BAHM: 2.8.17 Valerie Piraino
Valerie Piraino is a New York based artist working in sculpture, installation and drawing. She holds an MFA from Columbia University and has exhibited internationally. Her work addresses themes of displacement, familial memory, transnationality (she grew up between Sub-Saharan Africa and the U.S.), archival practice and the Rwandan Genocide. Her work is included in the exhibition Africans In America, on display until December 17, 2017 at Goodman Gallery, Johannesburg. A Year Around the Sun is her first book, published in 2016 by Miniature Garden.
Piraino’s sculptures have a striped down palette of a deep matte or glossy black, a rich yellow gold, flaky metallic gold and the earthy tones of twine, sawdust and resin. A reoccurring symbol in her work is the fruit and flora of tropic regions, the Papaya, Marula, Coconut and Banana Flower, bound in macramé hangings and suspended out, away from the wall or placed precariously, oozing from a bite mark. Her series function as psychological typologies. The metaphor is palpable and titles like, Ravished, Famished and Juicy (Half Papaya) (2014), point to the inherent violence inflicted upon these symbols of exotic fertility and plentitude. The hanging of these sculptures is also important in discerning a quality of the domestic, of gathering and harvesting, and perhaps of unfamiliar, seemingly ritualistic process. One series, Object Trouvé (2016), captures all of these qualities. “Object Trouvé translates to ‘found object’ and meditates on the idea of discovery in foreign places. Object Trouvé reflects on how we internalize, consume and are transformed by experiences in foreign places.”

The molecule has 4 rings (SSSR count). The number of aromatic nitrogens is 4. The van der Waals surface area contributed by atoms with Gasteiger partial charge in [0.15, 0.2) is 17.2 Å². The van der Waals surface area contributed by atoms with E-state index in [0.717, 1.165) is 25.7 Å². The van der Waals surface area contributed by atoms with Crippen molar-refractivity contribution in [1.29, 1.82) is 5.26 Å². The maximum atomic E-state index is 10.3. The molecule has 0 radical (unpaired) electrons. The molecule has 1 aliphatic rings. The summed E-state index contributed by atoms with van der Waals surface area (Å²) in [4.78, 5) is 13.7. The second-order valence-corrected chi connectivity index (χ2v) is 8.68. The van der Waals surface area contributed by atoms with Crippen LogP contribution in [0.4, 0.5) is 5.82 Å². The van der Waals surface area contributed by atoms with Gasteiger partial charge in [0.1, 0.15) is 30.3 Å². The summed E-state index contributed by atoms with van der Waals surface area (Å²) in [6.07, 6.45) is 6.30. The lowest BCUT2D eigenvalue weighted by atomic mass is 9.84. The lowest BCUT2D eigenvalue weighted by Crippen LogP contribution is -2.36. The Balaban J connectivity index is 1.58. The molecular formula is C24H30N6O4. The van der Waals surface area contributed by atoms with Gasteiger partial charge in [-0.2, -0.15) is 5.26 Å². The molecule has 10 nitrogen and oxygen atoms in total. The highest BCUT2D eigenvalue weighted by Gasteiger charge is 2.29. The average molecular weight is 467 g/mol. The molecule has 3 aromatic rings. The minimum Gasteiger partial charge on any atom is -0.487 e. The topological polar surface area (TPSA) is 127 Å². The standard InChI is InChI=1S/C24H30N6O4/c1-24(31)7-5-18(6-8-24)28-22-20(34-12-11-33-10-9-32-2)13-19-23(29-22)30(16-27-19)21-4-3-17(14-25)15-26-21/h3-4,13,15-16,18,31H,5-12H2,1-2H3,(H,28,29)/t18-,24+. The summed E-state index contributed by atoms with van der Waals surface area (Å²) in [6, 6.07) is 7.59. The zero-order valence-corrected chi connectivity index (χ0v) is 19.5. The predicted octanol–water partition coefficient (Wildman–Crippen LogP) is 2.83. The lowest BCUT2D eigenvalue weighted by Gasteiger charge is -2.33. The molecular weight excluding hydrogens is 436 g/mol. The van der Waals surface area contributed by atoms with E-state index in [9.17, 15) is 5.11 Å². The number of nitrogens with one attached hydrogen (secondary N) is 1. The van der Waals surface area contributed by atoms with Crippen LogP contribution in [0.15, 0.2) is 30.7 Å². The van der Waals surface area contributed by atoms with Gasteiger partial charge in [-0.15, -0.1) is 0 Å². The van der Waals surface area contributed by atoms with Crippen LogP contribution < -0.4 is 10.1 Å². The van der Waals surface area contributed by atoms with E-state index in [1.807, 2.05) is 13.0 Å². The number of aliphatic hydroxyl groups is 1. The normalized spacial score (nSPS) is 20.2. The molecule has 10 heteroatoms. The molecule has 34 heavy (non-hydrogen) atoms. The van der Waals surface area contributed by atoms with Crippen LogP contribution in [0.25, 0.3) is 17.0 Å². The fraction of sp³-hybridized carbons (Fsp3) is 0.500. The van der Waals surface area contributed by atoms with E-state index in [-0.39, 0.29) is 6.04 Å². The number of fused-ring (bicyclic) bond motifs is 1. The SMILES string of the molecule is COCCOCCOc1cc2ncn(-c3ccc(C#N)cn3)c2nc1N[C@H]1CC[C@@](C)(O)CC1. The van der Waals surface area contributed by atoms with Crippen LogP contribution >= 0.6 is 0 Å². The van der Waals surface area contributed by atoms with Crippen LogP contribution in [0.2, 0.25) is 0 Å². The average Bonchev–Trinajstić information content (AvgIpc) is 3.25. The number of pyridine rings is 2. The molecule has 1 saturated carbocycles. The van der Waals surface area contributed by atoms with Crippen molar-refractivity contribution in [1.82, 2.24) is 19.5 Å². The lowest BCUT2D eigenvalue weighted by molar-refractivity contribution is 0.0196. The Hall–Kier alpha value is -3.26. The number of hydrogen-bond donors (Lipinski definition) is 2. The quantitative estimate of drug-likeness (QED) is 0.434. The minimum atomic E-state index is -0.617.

Contemporary And Article: In Context: Africans in America